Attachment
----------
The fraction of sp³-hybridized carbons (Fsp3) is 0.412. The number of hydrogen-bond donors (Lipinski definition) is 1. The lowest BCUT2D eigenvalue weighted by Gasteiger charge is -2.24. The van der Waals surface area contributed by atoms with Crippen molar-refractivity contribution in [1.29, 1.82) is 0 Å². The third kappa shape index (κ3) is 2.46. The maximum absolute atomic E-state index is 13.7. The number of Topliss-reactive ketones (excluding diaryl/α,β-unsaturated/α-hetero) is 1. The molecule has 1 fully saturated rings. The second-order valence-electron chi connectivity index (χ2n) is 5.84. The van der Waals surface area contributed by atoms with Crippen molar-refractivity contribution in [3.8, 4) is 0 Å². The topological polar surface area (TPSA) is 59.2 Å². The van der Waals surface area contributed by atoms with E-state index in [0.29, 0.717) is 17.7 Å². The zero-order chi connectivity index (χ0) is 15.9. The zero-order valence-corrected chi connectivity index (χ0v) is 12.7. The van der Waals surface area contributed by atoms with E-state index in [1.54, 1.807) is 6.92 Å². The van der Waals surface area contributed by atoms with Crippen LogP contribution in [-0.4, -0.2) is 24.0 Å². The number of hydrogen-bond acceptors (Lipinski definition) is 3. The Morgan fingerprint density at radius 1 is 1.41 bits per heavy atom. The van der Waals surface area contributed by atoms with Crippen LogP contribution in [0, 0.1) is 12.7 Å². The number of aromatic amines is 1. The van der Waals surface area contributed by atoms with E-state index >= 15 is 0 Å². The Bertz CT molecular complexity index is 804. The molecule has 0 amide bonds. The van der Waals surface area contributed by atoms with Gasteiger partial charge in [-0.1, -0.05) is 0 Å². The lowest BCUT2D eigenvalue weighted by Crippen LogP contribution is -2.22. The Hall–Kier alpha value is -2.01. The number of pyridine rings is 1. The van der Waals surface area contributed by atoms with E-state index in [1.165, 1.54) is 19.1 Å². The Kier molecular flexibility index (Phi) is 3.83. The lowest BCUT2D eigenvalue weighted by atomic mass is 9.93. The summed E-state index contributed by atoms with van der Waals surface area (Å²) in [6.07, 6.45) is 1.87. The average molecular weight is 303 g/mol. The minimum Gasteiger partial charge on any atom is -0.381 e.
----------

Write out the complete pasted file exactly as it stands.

The fraction of sp³-hybridized carbons (Fsp3) is 0.412. The number of hydrogen-bond donors (Lipinski definition) is 1. The lowest BCUT2D eigenvalue weighted by Gasteiger charge is -2.24. The van der Waals surface area contributed by atoms with Crippen molar-refractivity contribution in [1.29, 1.82) is 0 Å². The third kappa shape index (κ3) is 2.46. The maximum absolute atomic E-state index is 13.7. The number of Topliss-reactive ketones (excluding diaryl/α,β-unsaturated/α-hetero) is 1. The molecule has 1 fully saturated rings. The second-order valence-electron chi connectivity index (χ2n) is 5.84. The van der Waals surface area contributed by atoms with Crippen molar-refractivity contribution in [3.8, 4) is 0 Å². The topological polar surface area (TPSA) is 59.2 Å². The van der Waals surface area contributed by atoms with E-state index in [0.29, 0.717) is 17.7 Å². The zero-order chi connectivity index (χ0) is 15.9. The zero-order valence-corrected chi connectivity index (χ0v) is 12.7. The van der Waals surface area contributed by atoms with E-state index in [1.54, 1.807) is 6.92 Å². The van der Waals surface area contributed by atoms with Crippen LogP contribution in [-0.4, -0.2) is 24.0 Å². The number of hydrogen-bond acceptors (Lipinski definition) is 3. The Morgan fingerprint density at radius 1 is 1.41 bits per heavy atom. The van der Waals surface area contributed by atoms with Crippen LogP contribution in [0, 0.1) is 12.7 Å². The number of aromatic amines is 1. The van der Waals surface area contributed by atoms with E-state index >= 15 is 0 Å². The Bertz CT molecular complexity index is 804. The molecule has 0 amide bonds. The van der Waals surface area contributed by atoms with Gasteiger partial charge in [-0.1, -0.05) is 0 Å². The lowest BCUT2D eigenvalue weighted by Crippen LogP contribution is -2.22. The Hall–Kier alpha value is -2.01. The number of pyridine rings is 1. The van der Waals surface area contributed by atoms with E-state index in [1.165, 1.54) is 19.1 Å². The Kier molecular flexibility index (Phi) is 3.83. The lowest BCUT2D eigenvalue weighted by atomic mass is 9.93. The summed E-state index contributed by atoms with van der Waals surface area (Å²) in [6.07, 6.45) is 1.87. The average molecular weight is 303 g/mol. The minimum Gasteiger partial charge on any atom is -0.381 e.